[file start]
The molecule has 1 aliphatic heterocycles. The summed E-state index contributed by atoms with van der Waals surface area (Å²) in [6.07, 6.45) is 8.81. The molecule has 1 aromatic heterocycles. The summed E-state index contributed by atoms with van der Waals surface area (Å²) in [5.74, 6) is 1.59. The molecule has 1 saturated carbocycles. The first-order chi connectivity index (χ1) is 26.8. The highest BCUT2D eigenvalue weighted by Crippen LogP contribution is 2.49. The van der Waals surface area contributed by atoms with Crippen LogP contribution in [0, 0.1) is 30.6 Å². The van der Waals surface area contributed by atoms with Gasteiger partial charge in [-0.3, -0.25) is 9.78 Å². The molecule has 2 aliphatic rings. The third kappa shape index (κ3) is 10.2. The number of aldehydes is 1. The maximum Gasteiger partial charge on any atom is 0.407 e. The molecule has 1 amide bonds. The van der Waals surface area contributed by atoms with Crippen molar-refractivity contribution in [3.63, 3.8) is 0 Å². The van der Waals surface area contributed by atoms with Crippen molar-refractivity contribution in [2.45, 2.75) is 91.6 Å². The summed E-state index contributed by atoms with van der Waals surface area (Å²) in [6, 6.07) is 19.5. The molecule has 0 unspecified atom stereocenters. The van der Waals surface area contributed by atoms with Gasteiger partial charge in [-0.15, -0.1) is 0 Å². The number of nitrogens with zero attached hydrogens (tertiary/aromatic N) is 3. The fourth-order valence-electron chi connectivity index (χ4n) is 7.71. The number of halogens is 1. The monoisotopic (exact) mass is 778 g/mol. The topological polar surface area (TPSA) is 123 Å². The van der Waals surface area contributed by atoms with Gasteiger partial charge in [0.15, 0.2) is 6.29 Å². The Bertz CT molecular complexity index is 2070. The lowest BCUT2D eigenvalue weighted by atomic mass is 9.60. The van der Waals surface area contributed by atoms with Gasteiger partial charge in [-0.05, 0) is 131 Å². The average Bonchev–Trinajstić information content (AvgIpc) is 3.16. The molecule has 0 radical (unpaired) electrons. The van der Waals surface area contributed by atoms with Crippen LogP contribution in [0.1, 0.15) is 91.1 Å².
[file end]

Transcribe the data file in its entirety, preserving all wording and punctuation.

The molecule has 1 aliphatic heterocycles. The summed E-state index contributed by atoms with van der Waals surface area (Å²) in [6.07, 6.45) is 8.81. The molecule has 1 aromatic heterocycles. The summed E-state index contributed by atoms with van der Waals surface area (Å²) in [5.74, 6) is 1.59. The molecule has 1 saturated carbocycles. The first-order chi connectivity index (χ1) is 26.8. The highest BCUT2D eigenvalue weighted by Crippen LogP contribution is 2.49. The van der Waals surface area contributed by atoms with Crippen LogP contribution in [0, 0.1) is 30.6 Å². The van der Waals surface area contributed by atoms with Gasteiger partial charge in [-0.3, -0.25) is 9.78 Å². The molecule has 2 aliphatic rings. The third kappa shape index (κ3) is 10.2. The number of aldehydes is 1. The maximum Gasteiger partial charge on any atom is 0.407 e. The molecule has 1 amide bonds. The van der Waals surface area contributed by atoms with Crippen molar-refractivity contribution in [3.63, 3.8) is 0 Å². The van der Waals surface area contributed by atoms with Crippen molar-refractivity contribution in [2.45, 2.75) is 91.6 Å². The summed E-state index contributed by atoms with van der Waals surface area (Å²) in [6, 6.07) is 19.5. The molecule has 0 unspecified atom stereocenters. The van der Waals surface area contributed by atoms with Gasteiger partial charge in [-0.15, -0.1) is 0 Å². The number of nitrogens with zero attached hydrogens (tertiary/aromatic N) is 3. The fourth-order valence-electron chi connectivity index (χ4n) is 7.71. The number of halogens is 1. The monoisotopic (exact) mass is 778 g/mol. The topological polar surface area (TPSA) is 123 Å². The van der Waals surface area contributed by atoms with Gasteiger partial charge in [0.15, 0.2) is 6.29 Å². The Bertz CT molecular complexity index is 2070. The lowest BCUT2D eigenvalue weighted by atomic mass is 9.60. The van der Waals surface area contributed by atoms with Gasteiger partial charge in [-0.05, 0) is 131 Å². The average Bonchev–Trinajstić information content (AvgIpc) is 3.16. The molecule has 0 radical (unpaired) electrons. The van der Waals surface area contributed by atoms with Crippen LogP contribution in [0.1, 0.15) is 91.1 Å².